I'm moving from Excel to Python and I'm trying to solve these equations:

$$\begin{align} X_1&=\bigg[\big(3.47-\log(X_2)\big)^2+\big(\log(c)+1.22)^2\bigg]^{0.5}\\ X_2&=\frac{a}{101.32}\bigg(\frac{101.32}{b}\bigg)^{X_3}\\ X_3&=0.381X_1+0.05\bigg(\frac{b}{101.32}\bigg)-0.15 \end{align} $$ I have tried this code

import numpy as np
import pandas as pd
import scipy.optimize as opt
from scipy.optimize import NonlinearConstraint
a = np.linspace(300,400,30) 
b = np.random.randint(700,18000,30) 
c = np.random.uniform(1.4,4.0,30) 
df = pd.DataFrame({'A':a, 'B':b, 'C':c})

def func(zGuess,*Params):
    x,y,z = zGuess
    a,b,c = Params
    eq_1 = (((3.47-np.log10(y))**2+(np.log10(c)+1.22)**2)**0.5) - x
    eq_2 = ((a/101.32) * (101.32/b)** z) - y
    eq_3 = (0.381 * x + 0.05 * (b/101.32) -0.15) - z
    return eq_1,eq_2,eq_3

zGuess = np.array([2.6,20.2,0.92])
df['x'],df['y'],df['z'] = zip(*df.apply(lambda x: opt.fsolve(func,zGuess,args=(x['A'],x['B'],x['C'])),1) )

but it returns the first guess as solution.

In Excel I would run a VBA:

Sub Solver_n()
' Macro6 Macro

'Application.Calculation = xlCalculationManual
Application.ScreenUpdating = False
For l = 3 To 32

    SolverOk SetCell:=Cells(l, 14), MaxMinVal:=2, ValueOf:=0, ByChange:=Cells(l, 12), Engine:=1 _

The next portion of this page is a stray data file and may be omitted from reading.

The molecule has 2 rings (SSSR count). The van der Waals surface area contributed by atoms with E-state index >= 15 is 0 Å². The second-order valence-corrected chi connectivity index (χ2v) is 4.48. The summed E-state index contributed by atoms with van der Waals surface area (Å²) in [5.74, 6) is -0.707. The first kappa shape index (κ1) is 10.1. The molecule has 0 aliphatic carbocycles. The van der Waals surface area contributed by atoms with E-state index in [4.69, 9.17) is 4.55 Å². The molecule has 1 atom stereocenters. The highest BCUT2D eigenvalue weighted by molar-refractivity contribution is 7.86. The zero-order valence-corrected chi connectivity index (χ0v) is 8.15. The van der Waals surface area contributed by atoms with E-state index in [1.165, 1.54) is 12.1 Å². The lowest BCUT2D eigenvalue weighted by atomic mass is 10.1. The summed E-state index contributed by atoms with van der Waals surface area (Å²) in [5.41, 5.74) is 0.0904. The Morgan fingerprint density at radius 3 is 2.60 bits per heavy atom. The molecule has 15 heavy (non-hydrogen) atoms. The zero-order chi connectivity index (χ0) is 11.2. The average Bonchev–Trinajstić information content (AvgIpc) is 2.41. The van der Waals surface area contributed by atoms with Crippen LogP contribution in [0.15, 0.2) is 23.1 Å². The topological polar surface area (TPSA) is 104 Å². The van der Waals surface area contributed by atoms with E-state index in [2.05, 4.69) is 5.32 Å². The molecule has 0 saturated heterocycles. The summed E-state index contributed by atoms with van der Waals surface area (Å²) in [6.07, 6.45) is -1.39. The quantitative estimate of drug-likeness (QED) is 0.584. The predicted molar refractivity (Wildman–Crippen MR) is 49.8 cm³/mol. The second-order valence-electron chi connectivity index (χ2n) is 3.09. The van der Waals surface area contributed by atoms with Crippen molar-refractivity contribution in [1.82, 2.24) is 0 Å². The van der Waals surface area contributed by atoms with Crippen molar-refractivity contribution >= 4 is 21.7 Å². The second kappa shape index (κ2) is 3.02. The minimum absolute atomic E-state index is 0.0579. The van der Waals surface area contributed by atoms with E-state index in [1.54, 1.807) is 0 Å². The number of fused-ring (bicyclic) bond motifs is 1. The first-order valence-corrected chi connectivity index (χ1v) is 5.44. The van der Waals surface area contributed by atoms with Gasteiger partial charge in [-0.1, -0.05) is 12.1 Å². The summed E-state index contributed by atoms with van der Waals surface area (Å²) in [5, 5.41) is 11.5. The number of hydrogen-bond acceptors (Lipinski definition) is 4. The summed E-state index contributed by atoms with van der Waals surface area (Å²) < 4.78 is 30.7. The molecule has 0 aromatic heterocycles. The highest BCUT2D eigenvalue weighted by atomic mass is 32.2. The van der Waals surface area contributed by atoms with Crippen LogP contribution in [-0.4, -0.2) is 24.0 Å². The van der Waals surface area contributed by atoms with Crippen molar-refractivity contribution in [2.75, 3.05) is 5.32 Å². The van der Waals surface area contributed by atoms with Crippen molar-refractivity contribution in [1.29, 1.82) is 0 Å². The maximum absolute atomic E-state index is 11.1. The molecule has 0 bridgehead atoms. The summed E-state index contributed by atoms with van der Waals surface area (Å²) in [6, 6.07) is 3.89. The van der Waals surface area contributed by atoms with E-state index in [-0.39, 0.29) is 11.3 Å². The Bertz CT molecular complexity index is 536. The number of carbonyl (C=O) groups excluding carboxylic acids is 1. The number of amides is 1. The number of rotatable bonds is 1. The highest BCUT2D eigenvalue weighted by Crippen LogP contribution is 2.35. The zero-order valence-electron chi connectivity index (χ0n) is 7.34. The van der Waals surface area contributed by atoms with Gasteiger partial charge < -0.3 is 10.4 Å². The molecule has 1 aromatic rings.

, EngineDesc:="GRG Nonlinear"
    SolverOk SetCell:=Cells(l, 14), MaxMinVal:=2, ValueOf:=0, ByChange:=Cells(l, 12), Engine:=1 _
        , EngineDesc:="GRG Nonlinear"
    SolverSolve (True)
Next l
'Application.Calculation = xlCalculationAutomatic
Application.ScreenUpdating = True
End Sub

where (l,14) is the residual and (l,12) is the n_calc and would give the correct solution as presented here.

I trust the excel solution because it has a physical meaning and it is what I expect, but the Python solution does not match. How can resolve this problem in Python?

I would like to move to Python because it is easier to deal with plotting and large datasets as Pandas dataframes.


1 Answer 1


The problem is that y gets values close to zero so the solver steps over the axis and tries negative values during the derivative computation via difference quotients. This does not work with log10.

You can

  • replace log10(y) with the cut-off version 0.5*log10(1e-8+y*y). This gives solution, you would have to check how good they are relative to the original equations.

  • replace y with 10**v, so that log10(y) is replaced with v and the second equation with

eq2 = (np.log10(a/101.32) -np.log10(101.32/b)*z) - v

You would have to translate the initial value of y with the one for v and the solution back,...

  • just iterate the given equations as fixed-point iteration. This might not converge, or not converge fast, but has no numerical singularities.

Some solvers also allow to set boundaries, so that negative values in y can be directly avoided.

  • $\begingroup$ Thank you! this answer helped me to understand better my problem! $\endgroup$
    – JCV
    Apr 4, 2022 at 9:58

Your Answer

By clicking “Post Your Answer”, you agree to our terms of service and acknowledge you have read our privacy policy.

Not the answer you're looking for? Browse other questions tagged or ask your own question.